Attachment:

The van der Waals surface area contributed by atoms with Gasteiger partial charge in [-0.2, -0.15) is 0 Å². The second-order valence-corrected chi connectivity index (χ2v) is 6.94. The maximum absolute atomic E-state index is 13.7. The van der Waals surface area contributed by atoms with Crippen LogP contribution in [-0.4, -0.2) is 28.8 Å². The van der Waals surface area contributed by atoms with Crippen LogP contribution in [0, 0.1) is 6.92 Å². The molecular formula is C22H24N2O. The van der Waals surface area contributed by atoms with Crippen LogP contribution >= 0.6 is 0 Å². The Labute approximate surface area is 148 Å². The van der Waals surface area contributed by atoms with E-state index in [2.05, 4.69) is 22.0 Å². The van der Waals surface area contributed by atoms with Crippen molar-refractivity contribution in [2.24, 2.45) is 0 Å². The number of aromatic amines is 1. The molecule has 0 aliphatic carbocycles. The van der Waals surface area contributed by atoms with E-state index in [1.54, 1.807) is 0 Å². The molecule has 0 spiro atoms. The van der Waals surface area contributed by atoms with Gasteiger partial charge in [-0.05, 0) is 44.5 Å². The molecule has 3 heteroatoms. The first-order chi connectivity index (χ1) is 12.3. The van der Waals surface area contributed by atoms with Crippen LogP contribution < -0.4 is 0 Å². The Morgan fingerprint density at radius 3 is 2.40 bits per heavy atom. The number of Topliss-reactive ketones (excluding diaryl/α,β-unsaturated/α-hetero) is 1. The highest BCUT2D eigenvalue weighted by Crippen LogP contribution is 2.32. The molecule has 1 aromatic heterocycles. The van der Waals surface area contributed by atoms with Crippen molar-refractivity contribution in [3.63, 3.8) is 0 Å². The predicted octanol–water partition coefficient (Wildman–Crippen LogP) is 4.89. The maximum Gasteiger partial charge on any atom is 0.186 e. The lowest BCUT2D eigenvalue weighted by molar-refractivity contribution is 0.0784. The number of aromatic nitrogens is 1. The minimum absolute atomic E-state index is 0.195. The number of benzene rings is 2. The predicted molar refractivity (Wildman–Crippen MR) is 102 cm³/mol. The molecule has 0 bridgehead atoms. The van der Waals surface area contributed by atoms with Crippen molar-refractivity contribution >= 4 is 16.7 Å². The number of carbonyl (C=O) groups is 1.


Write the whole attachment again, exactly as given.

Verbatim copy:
The van der Waals surface area contributed by atoms with Gasteiger partial charge in [-0.2, -0.15) is 0 Å². The second-order valence-corrected chi connectivity index (χ2v) is 6.94. The maximum absolute atomic E-state index is 13.7. The van der Waals surface area contributed by atoms with Crippen LogP contribution in [-0.4, -0.2) is 28.8 Å². The van der Waals surface area contributed by atoms with Crippen LogP contribution in [0, 0.1) is 6.92 Å². The molecular formula is C22H24N2O. The van der Waals surface area contributed by atoms with Crippen LogP contribution >= 0.6 is 0 Å². The Labute approximate surface area is 148 Å². The van der Waals surface area contributed by atoms with E-state index in [2.05, 4.69) is 22.0 Å². The van der Waals surface area contributed by atoms with Crippen molar-refractivity contribution in [2.24, 2.45) is 0 Å². The number of aromatic amines is 1. The molecule has 0 aliphatic carbocycles. The van der Waals surface area contributed by atoms with E-state index in [1.54, 1.807) is 0 Å². The molecule has 0 spiro atoms. The van der Waals surface area contributed by atoms with Gasteiger partial charge in [-0.05, 0) is 44.5 Å². The molecule has 3 heteroatoms. The first-order chi connectivity index (χ1) is 12.3. The van der Waals surface area contributed by atoms with Crippen LogP contribution < -0.4 is 0 Å². The Morgan fingerprint density at radius 3 is 2.40 bits per heavy atom. The number of Topliss-reactive ketones (excluding diaryl/α,β-unsaturated/α-hetero) is 1. The highest BCUT2D eigenvalue weighted by Crippen LogP contribution is 2.32. The molecule has 1 aromatic heterocycles. The van der Waals surface area contributed by atoms with Crippen molar-refractivity contribution in [3.63, 3.8) is 0 Å². The predicted octanol–water partition coefficient (Wildman–Crippen LogP) is 4.89. The maximum Gasteiger partial charge on any atom is 0.186 e. The lowest BCUT2D eigenvalue weighted by molar-refractivity contribution is 0.0784. The number of aromatic nitrogens is 1. The minimum absolute atomic E-state index is 0.195. The number of benzene rings is 2. The predicted molar refractivity (Wildman–Crippen MR) is 102 cm³/mol. The molecule has 0 bridgehead atoms. The van der Waals surface area contributed by atoms with Crippen molar-refractivity contribution >= 4 is 16.7 Å². The number of carbonyl (C=O) groups is 1.